Rating: 4 stars
Producer: Lari Goss
Label: Hopper Music
Track list: “Victory Shall Be Mine,” “Oh How Amazing Is Amazing Grace,” “Something’s Happening,” “Nobody’s Too Bad Or Too Good,” “I’ve Been To Heaven,” “East of Jerusalem,” “Could It Be I’m Dreaming,” “He Remembers To Forget,” “I Know Who Holds Tomorrow,” “On The Authority,” “Living In The Arms Of Mercy,” “Statement Of Faith”
I’ll admit, I’m a casual fan of The Hoppers. Other than the occasional iTunes purchase of some of their more well-known songs and stuff they’ve done that I heard and enjoyed, I’m not all that familar with their work. I am, however, familiar enough to know that they have maintained a solid sound for the past few years, and this collection of songs is no exception.
The project opens with two upbeat tracks to grab the listeners attention. “Victory Shall Be Mine” has the typical orchestrated, driving sound that the group is known for, and “Oh How Amazing Is Amazing Grace” features a New Orleans big band style. On the other end of the spectrum, the title track is a big ballad that was originally done by male quartet Mercy’s Mark. The Hoppers take a more epic, ponderous approach to it than that group did, featuring the whole group on the first verse, Dean Hopper on the second, and Kim Hopper on the third verse, all the while building to the powerful chorus. What truly separates this version from any other, however, is Connie Hopper’s recitations sprinkled in between the verses, which fit in perfectly with both the lyrics and the sound of this song.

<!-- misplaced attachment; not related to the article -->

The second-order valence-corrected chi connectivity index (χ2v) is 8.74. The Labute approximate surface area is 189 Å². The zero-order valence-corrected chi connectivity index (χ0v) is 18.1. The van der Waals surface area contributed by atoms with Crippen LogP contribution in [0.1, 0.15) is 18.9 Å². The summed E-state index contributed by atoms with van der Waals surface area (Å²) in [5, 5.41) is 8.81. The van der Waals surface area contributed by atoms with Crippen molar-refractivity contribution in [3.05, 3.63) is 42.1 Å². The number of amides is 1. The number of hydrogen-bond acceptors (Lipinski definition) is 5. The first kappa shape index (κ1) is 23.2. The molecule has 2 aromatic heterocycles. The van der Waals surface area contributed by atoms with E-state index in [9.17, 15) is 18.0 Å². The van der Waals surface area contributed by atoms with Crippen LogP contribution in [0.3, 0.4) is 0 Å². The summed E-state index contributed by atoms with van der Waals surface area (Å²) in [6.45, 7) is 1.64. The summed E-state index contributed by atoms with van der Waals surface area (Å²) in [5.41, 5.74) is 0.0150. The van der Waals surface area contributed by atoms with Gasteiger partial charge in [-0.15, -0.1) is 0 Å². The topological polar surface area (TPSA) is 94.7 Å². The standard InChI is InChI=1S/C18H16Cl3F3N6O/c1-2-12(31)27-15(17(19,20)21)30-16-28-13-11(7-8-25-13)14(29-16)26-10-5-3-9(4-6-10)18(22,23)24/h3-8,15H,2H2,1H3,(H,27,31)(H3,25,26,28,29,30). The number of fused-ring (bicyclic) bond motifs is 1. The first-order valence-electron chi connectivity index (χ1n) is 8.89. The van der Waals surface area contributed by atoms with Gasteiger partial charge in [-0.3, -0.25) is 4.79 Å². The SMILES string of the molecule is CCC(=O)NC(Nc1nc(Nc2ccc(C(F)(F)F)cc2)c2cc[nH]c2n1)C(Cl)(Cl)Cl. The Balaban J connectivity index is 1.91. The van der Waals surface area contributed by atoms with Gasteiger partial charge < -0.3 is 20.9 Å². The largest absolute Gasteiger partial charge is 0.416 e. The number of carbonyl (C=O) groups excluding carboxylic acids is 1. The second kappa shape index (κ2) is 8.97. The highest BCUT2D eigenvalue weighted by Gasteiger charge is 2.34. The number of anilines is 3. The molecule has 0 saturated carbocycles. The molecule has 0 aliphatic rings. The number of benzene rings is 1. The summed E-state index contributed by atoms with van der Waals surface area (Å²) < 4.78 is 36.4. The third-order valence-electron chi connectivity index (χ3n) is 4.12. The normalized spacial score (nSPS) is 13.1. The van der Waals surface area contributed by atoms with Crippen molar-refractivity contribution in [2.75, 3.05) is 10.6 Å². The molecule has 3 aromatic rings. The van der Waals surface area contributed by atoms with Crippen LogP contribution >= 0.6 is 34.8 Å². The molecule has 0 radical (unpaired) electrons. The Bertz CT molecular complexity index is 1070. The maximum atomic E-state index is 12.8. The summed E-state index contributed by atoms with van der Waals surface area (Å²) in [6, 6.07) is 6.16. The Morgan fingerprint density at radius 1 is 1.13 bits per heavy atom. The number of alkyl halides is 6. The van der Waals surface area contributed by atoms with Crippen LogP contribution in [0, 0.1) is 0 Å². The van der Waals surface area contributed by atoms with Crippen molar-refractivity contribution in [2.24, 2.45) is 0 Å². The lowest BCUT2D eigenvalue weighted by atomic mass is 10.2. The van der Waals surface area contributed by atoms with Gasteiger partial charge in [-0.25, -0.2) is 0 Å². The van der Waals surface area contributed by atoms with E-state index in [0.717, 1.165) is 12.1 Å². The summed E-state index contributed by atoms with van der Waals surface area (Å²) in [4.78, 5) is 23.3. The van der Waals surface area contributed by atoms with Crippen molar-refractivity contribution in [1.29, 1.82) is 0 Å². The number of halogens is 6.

The other covers on the project include another Mercy’s Mark song, “Living In The Arms Of Mercy,” which is given a more traditional treatment this time around, and the GVB hit “On The Authority,” which is considerably jazzier than the Vocal Band rendition. The former features drummer Mike Hopper stepping behind the mic, and the latter, Dean Hopper. A Southern Gospel classic, “I Know Who Holds Tomorrow,” is also redone, and is slightly faster than most versions I’ve heard. That track features Claude Hopper in his only solo of the album.
Some of the other memorable songs from this project are “Nobody’s Too Bad Or Too Good,” which features Dean and Kim Hopper’s daughter Karlye, and is both well sung and well written, and “East of Jerusalem,” a big slow number that features Kim Hopper, and manages to be a great song in its own right without any sort of nod to the group’s hit, “Jerusalem.” The final song, “Statement of Faith,” features all the same vocalists that are on the version found on the Legacy Five project, Just Stand.
Final thoughts: In the world of modern Southern Gospel music, the names Lari Goss and The Hoppers are almost synonymous. Goss is once again behind the producer’s chair for this latest project, and the combination once again turns out a fine body of work. While not exactly exploring groundbreaking material for the group, this project sticks to the tried-and-true sound that The Hoppers have attained over the last few years, while still throwing in a few unique numbers to add flavor. One thing you can say about this group is this: they are consistent in the quality of their material. “If it ain’t broke, don’t fix it,” indeed.
Bottom line: Fans of The Hoppers, or quality Southern Gospel in general, will enjoy Something’s Happening.